The benefits of primary care physicians to patients and society are clear. The current predicament of the primary care physician workforce and the need to care for patients with ever-increasing chronic care needs demand a solution. Fortunately, there is a solution. The answer lies in a team-based approach that includes primary care physicians, nurse practitioners, and others working together—the patient-centered medical home.
The patient-centered medical home (PCMH) was first described by the American Academy of Pediatrics in 1967 . For the last few years, the PCMH concept has been the focal point of primary care redesign and encompasses joint principles agreed to in 2007 by the American Academy of Family Physicians, American Academy of Pediatrics, American College of Physicians, and American Osteopathic Association . These principles are: (1) every patient should have a personal physician, (2) physicians direct and lead the medical practice, (3) care is coordinated and integrated, (4) quality and safety are hallmarks of the PCMH, (5) patient access to care is enhanced, and (6) the payment system is reformed to reflect the value of primary care services.
There is ample evidence that the principles of the PCMH are able to deliver as promised [15-19]. The Group Health Cooperative of Puget Sound found that patients cared for in a PCMH had better HEDIS (Healthcare Effectiveness Data and Information Set) quality measures and a reduction in hospital admissions . Community Care of North Carolina implemented a PCMH for Medicaid patients and improved the quality of care for people with asthma and diabetes and reduced hospitalizations, cost, and emergency room use [20, 21]. Geisinger Health System in Pennsylvania implemented PCMHs in 2007 and, after two years, found improvements in prevention and in care for patients with diabetes and coronary artery disease [21, 22].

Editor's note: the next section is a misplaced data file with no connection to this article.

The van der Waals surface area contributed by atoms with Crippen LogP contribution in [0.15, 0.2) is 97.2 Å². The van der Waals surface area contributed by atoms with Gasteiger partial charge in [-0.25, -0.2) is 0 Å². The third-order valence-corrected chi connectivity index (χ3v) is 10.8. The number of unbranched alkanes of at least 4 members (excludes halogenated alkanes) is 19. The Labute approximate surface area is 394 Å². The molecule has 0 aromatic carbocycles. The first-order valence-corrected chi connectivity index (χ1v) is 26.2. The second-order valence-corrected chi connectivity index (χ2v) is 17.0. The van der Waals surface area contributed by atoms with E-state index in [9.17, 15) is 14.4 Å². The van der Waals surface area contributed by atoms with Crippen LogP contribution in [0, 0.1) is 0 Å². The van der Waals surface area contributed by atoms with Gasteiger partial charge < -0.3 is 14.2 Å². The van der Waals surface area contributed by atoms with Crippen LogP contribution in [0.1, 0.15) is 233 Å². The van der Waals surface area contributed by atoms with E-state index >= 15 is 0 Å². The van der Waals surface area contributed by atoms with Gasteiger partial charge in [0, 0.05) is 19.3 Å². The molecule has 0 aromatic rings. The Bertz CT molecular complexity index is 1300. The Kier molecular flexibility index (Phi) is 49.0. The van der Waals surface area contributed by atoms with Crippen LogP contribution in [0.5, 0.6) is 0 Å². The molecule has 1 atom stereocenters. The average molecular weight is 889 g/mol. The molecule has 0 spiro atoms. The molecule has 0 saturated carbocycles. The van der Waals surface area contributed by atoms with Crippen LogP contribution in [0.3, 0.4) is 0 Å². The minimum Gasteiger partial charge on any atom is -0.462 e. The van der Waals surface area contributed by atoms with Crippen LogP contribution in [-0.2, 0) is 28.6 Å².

There is an answer to the primary care physician shortage: the patient-centered medical home, where a physician-led health care team, incorporating nurse practitioners as vital team members, coordinates care and manages most of the needs of the patient.
Randy Wexler, MD, MPH, is assistant professor of clinical family medicine at The Ohio State University, Columbus, Ohio. He has research interests in cardiovascular care and improving cardiovascular care in the African American community. He has also been a health policy advisor to Congress via his local representative.